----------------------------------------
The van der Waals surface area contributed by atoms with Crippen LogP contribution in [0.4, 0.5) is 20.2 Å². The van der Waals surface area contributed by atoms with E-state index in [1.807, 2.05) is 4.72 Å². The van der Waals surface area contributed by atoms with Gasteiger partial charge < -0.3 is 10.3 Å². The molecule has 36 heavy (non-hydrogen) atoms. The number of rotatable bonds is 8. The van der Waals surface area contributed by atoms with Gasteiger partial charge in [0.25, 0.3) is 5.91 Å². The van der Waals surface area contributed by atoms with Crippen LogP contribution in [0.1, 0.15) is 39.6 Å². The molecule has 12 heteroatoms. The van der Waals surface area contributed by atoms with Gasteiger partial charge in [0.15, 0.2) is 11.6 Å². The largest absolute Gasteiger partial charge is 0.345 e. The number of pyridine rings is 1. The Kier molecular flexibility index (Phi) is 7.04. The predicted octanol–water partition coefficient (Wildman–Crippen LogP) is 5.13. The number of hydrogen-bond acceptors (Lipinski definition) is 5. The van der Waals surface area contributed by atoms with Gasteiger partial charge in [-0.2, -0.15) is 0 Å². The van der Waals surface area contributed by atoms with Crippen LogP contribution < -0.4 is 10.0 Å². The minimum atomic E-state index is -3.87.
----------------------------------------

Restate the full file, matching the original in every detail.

The van der Waals surface area contributed by atoms with Crippen LogP contribution in [0.4, 0.5) is 20.2 Å². The van der Waals surface area contributed by atoms with E-state index in [1.807, 2.05) is 4.72 Å². The van der Waals surface area contributed by atoms with Gasteiger partial charge < -0.3 is 10.3 Å². The molecule has 36 heavy (non-hydrogen) atoms. The number of rotatable bonds is 8. The van der Waals surface area contributed by atoms with Gasteiger partial charge in [0.25, 0.3) is 5.91 Å². The van der Waals surface area contributed by atoms with Crippen LogP contribution in [0.1, 0.15) is 39.6 Å². The molecule has 12 heteroatoms. The van der Waals surface area contributed by atoms with Gasteiger partial charge in [0.15, 0.2) is 11.6 Å². The largest absolute Gasteiger partial charge is 0.345 e. The number of pyridine rings is 1. The Kier molecular flexibility index (Phi) is 7.04. The predicted octanol–water partition coefficient (Wildman–Crippen LogP) is 5.13. The number of hydrogen-bond acceptors (Lipinski definition) is 5. The van der Waals surface area contributed by atoms with Gasteiger partial charge in [-0.2, -0.15) is 0 Å². The van der Waals surface area contributed by atoms with Crippen LogP contribution < -0.4 is 10.0 Å². The minimum atomic E-state index is -3.87.